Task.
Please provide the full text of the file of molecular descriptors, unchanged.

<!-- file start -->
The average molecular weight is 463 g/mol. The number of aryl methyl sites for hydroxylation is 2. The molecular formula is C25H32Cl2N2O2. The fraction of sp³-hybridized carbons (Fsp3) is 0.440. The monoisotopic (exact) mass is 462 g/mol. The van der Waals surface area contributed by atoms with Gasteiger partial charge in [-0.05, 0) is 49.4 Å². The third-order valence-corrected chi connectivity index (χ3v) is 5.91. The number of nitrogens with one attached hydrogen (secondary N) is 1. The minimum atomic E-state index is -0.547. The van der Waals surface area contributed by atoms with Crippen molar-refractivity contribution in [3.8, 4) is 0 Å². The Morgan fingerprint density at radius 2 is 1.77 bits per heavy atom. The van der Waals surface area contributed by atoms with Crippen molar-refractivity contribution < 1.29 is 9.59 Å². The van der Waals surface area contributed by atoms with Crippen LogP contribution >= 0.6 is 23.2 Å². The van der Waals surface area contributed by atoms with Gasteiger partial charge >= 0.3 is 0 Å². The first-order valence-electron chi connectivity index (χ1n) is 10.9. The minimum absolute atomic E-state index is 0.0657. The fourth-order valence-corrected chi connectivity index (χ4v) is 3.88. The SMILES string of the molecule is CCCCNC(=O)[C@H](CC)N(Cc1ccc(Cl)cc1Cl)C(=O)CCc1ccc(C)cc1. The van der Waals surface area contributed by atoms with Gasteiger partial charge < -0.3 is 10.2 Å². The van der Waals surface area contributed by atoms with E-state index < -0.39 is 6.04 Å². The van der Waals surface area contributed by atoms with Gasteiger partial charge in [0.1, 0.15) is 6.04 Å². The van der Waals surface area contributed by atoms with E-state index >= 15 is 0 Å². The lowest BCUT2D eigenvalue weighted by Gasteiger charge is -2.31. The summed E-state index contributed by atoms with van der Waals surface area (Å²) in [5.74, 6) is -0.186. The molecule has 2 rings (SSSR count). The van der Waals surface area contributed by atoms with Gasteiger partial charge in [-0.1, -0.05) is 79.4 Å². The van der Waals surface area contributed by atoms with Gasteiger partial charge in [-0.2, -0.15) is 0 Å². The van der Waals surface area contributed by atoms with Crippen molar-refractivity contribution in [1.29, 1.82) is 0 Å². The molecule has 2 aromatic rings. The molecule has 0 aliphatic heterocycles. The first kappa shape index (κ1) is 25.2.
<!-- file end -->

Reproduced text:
The average molecular weight is 463 g/mol. The number of aryl methyl sites for hydroxylation is 2. The molecular formula is C25H32Cl2N2O2. The fraction of sp³-hybridized carbons (Fsp3) is 0.440. The monoisotopic (exact) mass is 462 g/mol. The van der Waals surface area contributed by atoms with Gasteiger partial charge in [-0.05, 0) is 49.4 Å². The third-order valence-corrected chi connectivity index (χ3v) is 5.91. The number of nitrogens with one attached hydrogen (secondary N) is 1. The minimum atomic E-state index is -0.547. The van der Waals surface area contributed by atoms with Crippen molar-refractivity contribution in [3.8, 4) is 0 Å². The Morgan fingerprint density at radius 2 is 1.77 bits per heavy atom. The van der Waals surface area contributed by atoms with Crippen molar-refractivity contribution < 1.29 is 9.59 Å². The van der Waals surface area contributed by atoms with Crippen LogP contribution >= 0.6 is 23.2 Å². The van der Waals surface area contributed by atoms with Gasteiger partial charge >= 0.3 is 0 Å². The first-order valence-electron chi connectivity index (χ1n) is 10.9. The minimum absolute atomic E-state index is 0.0657. The fourth-order valence-corrected chi connectivity index (χ4v) is 3.88. The SMILES string of the molecule is CCCCNC(=O)[C@H](CC)N(Cc1ccc(Cl)cc1Cl)C(=O)CCc1ccc(C)cc1. The van der Waals surface area contributed by atoms with Gasteiger partial charge < -0.3 is 10.2 Å². The van der Waals surface area contributed by atoms with E-state index < -0.39 is 6.04 Å². The van der Waals surface area contributed by atoms with Gasteiger partial charge in [0.1, 0.15) is 6.04 Å². The van der Waals surface area contributed by atoms with E-state index >= 15 is 0 Å². The lowest BCUT2D eigenvalue weighted by Gasteiger charge is -2.31. The summed E-state index contributed by atoms with van der Waals surface area (Å²) in [5.74, 6) is -0.186. The molecule has 2 rings (SSSR count). The van der Waals surface area contributed by atoms with Gasteiger partial charge in [-0.1, -0.05) is 79.4 Å². The van der Waals surface area contributed by atoms with Gasteiger partial charge in [-0.2, -0.15) is 0 Å². The van der Waals surface area contributed by atoms with Crippen molar-refractivity contribution in [1.29, 1.82) is 0 Å². The molecule has 2 aromatic rings. The molecule has 0 aliphatic heterocycles. The first kappa shape index (κ1) is 25.2.